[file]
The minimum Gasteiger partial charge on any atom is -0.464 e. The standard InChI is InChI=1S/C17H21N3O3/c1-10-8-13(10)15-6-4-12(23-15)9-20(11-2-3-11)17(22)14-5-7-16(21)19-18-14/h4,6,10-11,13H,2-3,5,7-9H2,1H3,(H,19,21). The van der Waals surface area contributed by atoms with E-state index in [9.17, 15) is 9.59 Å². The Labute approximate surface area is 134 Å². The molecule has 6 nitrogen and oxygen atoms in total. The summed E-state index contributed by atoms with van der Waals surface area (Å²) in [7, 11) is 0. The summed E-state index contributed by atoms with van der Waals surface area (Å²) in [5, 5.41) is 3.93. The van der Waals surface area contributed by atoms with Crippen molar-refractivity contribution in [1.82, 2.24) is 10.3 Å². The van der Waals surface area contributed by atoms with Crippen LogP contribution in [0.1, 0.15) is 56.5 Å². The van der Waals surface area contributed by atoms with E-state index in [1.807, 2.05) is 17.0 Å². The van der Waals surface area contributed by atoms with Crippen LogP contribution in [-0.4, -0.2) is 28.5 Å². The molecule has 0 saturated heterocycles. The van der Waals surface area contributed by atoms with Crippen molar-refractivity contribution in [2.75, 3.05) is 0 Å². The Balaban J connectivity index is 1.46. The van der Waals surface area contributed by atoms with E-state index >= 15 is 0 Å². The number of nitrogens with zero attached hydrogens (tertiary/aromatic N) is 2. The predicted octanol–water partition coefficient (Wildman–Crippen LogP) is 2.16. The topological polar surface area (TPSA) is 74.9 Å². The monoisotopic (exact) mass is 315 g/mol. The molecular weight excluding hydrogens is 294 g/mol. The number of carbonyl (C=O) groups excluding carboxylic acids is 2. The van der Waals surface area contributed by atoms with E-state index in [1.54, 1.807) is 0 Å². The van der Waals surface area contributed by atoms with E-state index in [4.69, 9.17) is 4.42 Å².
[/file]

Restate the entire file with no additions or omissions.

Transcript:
The minimum Gasteiger partial charge on any atom is -0.464 e. The standard InChI is InChI=1S/C17H21N3O3/c1-10-8-13(10)15-6-4-12(23-15)9-20(11-2-3-11)17(22)14-5-7-16(21)19-18-14/h4,6,10-11,13H,2-3,5,7-9H2,1H3,(H,19,21). The van der Waals surface area contributed by atoms with E-state index in [9.17, 15) is 9.59 Å². The Labute approximate surface area is 134 Å². The molecule has 6 nitrogen and oxygen atoms in total. The summed E-state index contributed by atoms with van der Waals surface area (Å²) in [7, 11) is 0. The summed E-state index contributed by atoms with van der Waals surface area (Å²) in [5, 5.41) is 3.93. The van der Waals surface area contributed by atoms with Crippen molar-refractivity contribution in [1.82, 2.24) is 10.3 Å². The van der Waals surface area contributed by atoms with Crippen LogP contribution in [0.1, 0.15) is 56.5 Å². The van der Waals surface area contributed by atoms with E-state index in [1.807, 2.05) is 17.0 Å². The van der Waals surface area contributed by atoms with Crippen LogP contribution in [-0.4, -0.2) is 28.5 Å². The molecule has 0 saturated heterocycles. The van der Waals surface area contributed by atoms with Crippen molar-refractivity contribution in [2.75, 3.05) is 0 Å². The Balaban J connectivity index is 1.46. The van der Waals surface area contributed by atoms with E-state index >= 15 is 0 Å². The number of nitrogens with zero attached hydrogens (tertiary/aromatic N) is 2. The predicted octanol–water partition coefficient (Wildman–Crippen LogP) is 2.16. The topological polar surface area (TPSA) is 74.9 Å². The monoisotopic (exact) mass is 315 g/mol. The molecular weight excluding hydrogens is 294 g/mol. The number of carbonyl (C=O) groups excluding carboxylic acids is 2. The van der Waals surface area contributed by atoms with E-state index in [1.54, 1.807) is 0 Å². The van der Waals surface area contributed by atoms with E-state index in [4.69, 9.17) is 4.42 Å².